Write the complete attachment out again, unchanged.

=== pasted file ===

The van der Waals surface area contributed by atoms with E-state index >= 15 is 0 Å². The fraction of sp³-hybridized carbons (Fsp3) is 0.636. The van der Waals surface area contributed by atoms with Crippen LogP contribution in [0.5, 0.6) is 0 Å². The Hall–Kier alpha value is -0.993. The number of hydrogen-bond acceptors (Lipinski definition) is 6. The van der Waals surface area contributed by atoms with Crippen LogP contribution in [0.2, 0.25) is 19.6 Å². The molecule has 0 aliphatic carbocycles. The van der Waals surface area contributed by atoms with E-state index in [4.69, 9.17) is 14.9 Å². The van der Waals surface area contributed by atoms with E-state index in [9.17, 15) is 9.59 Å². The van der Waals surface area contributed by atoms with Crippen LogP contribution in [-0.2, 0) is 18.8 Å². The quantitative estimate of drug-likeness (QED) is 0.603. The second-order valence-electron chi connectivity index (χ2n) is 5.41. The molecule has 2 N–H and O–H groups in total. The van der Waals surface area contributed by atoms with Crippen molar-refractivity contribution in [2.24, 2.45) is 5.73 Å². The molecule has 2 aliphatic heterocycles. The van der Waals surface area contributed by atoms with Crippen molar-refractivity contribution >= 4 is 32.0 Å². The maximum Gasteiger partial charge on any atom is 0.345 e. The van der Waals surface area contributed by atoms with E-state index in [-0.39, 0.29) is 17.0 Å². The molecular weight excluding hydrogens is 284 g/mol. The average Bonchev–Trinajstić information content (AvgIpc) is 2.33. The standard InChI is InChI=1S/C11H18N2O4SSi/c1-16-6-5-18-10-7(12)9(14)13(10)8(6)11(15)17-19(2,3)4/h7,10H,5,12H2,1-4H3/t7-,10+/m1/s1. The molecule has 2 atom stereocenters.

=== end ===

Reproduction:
The van der Waals surface area contributed by atoms with E-state index >= 15 is 0 Å². The fraction of sp³-hybridized carbons (Fsp3) is 0.636. The van der Waals surface area contributed by atoms with Crippen LogP contribution in [0.5, 0.6) is 0 Å². The Hall–Kier alpha value is -0.993. The number of hydrogen-bond acceptors (Lipinski definition) is 6. The van der Waals surface area contributed by atoms with Crippen LogP contribution in [0.2, 0.25) is 19.6 Å². The molecule has 0 aliphatic carbocycles. The van der Waals surface area contributed by atoms with E-state index in [4.69, 9.17) is 14.9 Å². The van der Waals surface area contributed by atoms with E-state index in [9.17, 15) is 9.59 Å². The van der Waals surface area contributed by atoms with Crippen LogP contribution in [-0.2, 0) is 18.8 Å². The quantitative estimate of drug-likeness (QED) is 0.603. The second-order valence-electron chi connectivity index (χ2n) is 5.41. The molecule has 2 N–H and O–H groups in total. The van der Waals surface area contributed by atoms with Crippen molar-refractivity contribution in [2.24, 2.45) is 5.73 Å². The molecule has 2 aliphatic heterocycles. The van der Waals surface area contributed by atoms with Crippen molar-refractivity contribution >= 4 is 32.0 Å². The maximum Gasteiger partial charge on any atom is 0.345 e. The van der Waals surface area contributed by atoms with E-state index in [-0.39, 0.29) is 17.0 Å². The molecular weight excluding hydrogens is 284 g/mol. The average Bonchev–Trinajstić information content (AvgIpc) is 2.33. The standard InChI is InChI=1S/C11H18N2O4SSi/c1-16-6-5-18-10-7(12)9(14)13(10)8(6)11(15)17-19(2,3)4/h7,10H,5,12H2,1-4H3/t7-,10+/m1/s1. The molecule has 2 atom stereocenters.